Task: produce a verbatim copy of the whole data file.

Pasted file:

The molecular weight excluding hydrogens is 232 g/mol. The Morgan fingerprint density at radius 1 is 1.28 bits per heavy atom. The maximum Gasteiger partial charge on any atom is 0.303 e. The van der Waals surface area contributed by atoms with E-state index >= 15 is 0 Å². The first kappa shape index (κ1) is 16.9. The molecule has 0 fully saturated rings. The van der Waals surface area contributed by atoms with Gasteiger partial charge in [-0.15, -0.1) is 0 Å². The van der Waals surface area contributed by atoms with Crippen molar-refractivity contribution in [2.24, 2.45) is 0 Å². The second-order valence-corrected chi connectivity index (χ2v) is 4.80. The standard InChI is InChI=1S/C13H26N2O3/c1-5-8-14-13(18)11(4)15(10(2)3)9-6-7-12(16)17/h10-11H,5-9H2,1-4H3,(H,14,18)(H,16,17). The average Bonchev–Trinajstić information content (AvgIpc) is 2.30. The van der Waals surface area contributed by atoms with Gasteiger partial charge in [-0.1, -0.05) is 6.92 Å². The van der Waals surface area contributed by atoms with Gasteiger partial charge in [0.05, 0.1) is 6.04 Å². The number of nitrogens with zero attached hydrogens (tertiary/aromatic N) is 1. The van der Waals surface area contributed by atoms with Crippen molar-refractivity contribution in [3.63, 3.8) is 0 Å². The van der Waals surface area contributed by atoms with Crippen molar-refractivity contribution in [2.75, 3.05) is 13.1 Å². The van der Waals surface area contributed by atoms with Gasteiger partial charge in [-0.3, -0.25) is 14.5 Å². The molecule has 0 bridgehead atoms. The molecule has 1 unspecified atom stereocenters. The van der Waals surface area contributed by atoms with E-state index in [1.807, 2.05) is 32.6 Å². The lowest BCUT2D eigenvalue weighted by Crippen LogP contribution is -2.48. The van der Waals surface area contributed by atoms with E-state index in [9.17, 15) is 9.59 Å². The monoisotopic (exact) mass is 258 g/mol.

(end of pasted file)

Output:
The molecular weight excluding hydrogens is 232 g/mol. The Morgan fingerprint density at radius 1 is 1.28 bits per heavy atom. The maximum Gasteiger partial charge on any atom is 0.303 e. The van der Waals surface area contributed by atoms with E-state index >= 15 is 0 Å². The first kappa shape index (κ1) is 16.9. The molecule has 0 fully saturated rings. The van der Waals surface area contributed by atoms with Gasteiger partial charge in [-0.15, -0.1) is 0 Å². The van der Waals surface area contributed by atoms with Crippen molar-refractivity contribution in [2.24, 2.45) is 0 Å². The second-order valence-corrected chi connectivity index (χ2v) is 4.80. The standard InChI is InChI=1S/C13H26N2O3/c1-5-8-14-13(18)11(4)15(10(2)3)9-6-7-12(16)17/h10-11H,5-9H2,1-4H3,(H,14,18)(H,16,17). The average Bonchev–Trinajstić information content (AvgIpc) is 2.30. The van der Waals surface area contributed by atoms with Gasteiger partial charge in [-0.1, -0.05) is 6.92 Å². The van der Waals surface area contributed by atoms with Gasteiger partial charge in [0.05, 0.1) is 6.04 Å². The number of nitrogens with zero attached hydrogens (tertiary/aromatic N) is 1. The van der Waals surface area contributed by atoms with Crippen molar-refractivity contribution in [3.63, 3.8) is 0 Å². The van der Waals surface area contributed by atoms with Crippen molar-refractivity contribution in [2.75, 3.05) is 13.1 Å². The van der Waals surface area contributed by atoms with Gasteiger partial charge in [-0.3, -0.25) is 14.5 Å². The molecule has 0 bridgehead atoms. The molecule has 1 unspecified atom stereocenters. The van der Waals surface area contributed by atoms with E-state index in [1.807, 2.05) is 32.6 Å². The lowest BCUT2D eigenvalue weighted by Crippen LogP contribution is -2.48. The van der Waals surface area contributed by atoms with E-state index in [9.17, 15) is 9.59 Å². The monoisotopic (exact) mass is 258 g/mol.